Inflammatory papulopustular rosacea (PPR) is a subset of rosacea with more effective therapies available. Metronidazole cream and gel are safe and effective in the treatment of PPR. There is no apparent clinical difference between once- and twice-a-day therapy. Azelaic acid cream and gel are safe and effective in treating rosacea. In a comparison double-blind trial of 15% azelaic acid and 0.75% metronidazole gel in the treatment of rosacea involving 251 patients, azelaic acid was superior for reducing erythema and inflammatory lesions, while metronidazole was slightly better tolerated.11 Azelaic acid has been shown to downregulate the production of cathelicidins and promote anti-inflammatory effects.4 The use of betadex in metronidazole 1% gel allows a higher concentration of the active ingredient, relative to the original formulation on the market while maintaining a high water content. In addition, the presence of nicinamide in metronidazole 1% gel may provide additional anti-inflammatory properties.12 Topical erythromycin, topical clindamycin, and topical sulfa products have shown clinical benefit in rosacea. Topical sulfa products may be helpful in patients with a seborrheic dermatitis/rosacea overlap.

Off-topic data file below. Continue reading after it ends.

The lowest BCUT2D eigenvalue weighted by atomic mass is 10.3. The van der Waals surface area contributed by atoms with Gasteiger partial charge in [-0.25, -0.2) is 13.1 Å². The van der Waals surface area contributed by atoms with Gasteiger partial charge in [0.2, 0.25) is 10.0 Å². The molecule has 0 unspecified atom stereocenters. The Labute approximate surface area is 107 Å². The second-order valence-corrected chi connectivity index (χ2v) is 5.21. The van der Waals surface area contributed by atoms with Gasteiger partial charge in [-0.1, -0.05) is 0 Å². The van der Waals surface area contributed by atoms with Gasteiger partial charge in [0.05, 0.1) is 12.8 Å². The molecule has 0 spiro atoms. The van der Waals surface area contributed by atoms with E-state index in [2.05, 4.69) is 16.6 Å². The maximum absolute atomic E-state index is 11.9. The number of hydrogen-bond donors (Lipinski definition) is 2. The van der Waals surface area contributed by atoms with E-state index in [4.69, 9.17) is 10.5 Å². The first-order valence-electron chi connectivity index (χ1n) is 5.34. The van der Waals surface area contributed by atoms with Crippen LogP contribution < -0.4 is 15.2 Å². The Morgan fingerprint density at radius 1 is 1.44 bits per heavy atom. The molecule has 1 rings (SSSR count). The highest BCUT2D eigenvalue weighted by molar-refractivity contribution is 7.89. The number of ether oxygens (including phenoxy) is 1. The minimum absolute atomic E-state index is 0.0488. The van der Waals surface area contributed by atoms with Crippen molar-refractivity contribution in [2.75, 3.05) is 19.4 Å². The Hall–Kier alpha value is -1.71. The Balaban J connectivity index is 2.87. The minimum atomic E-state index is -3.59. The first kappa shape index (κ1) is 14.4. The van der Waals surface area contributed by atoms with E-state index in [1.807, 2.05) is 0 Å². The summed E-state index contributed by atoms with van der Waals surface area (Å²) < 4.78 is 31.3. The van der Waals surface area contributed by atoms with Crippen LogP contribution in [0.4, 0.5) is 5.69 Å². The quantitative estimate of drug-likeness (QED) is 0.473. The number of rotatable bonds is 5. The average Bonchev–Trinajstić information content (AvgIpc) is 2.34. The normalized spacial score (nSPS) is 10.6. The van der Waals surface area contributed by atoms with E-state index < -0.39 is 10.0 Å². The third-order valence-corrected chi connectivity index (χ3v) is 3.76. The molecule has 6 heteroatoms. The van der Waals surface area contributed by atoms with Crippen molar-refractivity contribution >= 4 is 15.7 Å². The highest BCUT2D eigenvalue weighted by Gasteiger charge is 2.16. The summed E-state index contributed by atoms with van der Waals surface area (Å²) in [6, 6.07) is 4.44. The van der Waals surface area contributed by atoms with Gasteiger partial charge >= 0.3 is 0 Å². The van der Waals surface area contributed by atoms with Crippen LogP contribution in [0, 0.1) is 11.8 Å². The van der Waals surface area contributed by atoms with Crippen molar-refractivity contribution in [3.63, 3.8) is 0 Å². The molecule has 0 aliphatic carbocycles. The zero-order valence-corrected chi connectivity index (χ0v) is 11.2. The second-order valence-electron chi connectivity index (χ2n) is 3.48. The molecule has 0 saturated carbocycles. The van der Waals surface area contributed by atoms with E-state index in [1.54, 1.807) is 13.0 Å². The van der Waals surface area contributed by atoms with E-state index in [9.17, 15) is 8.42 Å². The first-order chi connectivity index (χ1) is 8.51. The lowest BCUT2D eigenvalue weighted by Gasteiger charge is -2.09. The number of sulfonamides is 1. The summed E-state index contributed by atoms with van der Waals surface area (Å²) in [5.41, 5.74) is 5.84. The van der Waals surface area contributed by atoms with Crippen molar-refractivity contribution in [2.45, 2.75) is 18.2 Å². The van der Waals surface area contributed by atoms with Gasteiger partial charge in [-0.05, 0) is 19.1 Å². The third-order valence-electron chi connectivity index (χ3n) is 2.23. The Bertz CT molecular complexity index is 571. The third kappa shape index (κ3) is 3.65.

Oral therapy can be very effective in patients with papulopustular rosacea. Antibiotics tetracycline, doxycycline, minocycline, erythromycin, azithromycin, and the retinoid isotretinoin have demonstrated clinical benefit in rosacea. Antiinflammatory doses of doxycycline in a 40mg controlled release formulation deliver anti-inflammatory effects of doxycycline with peak plasma levels below the minimum inhibitory concentrations (MICs) for susceptible organisms. This eliminates the risk of developing doxycycline resistant microorganisms. Doxycycline at 40mg, as compared to 100mg, was equally effective in reducing total inflammatory lesions and erythema.13 Antiinflammatory dose doxycycline has been shown to be beneficial when combined with topical either metronidazole or azelaic acid.14 In tetracycline intolerant patients, azithromycin, ampicillin, and oral metronidazole can be considered.Azithromycin has been described in the literature to be beneficial in treating rosacea in two different dosing regimens. Azithromycin 500mg on day one followed by 250mg per day for four consecutive days, beginning on the first and fifteenth days of each month, has been reported.15 Azithromycin 250mg on Monday, Wednesday, and Friday has also been described.16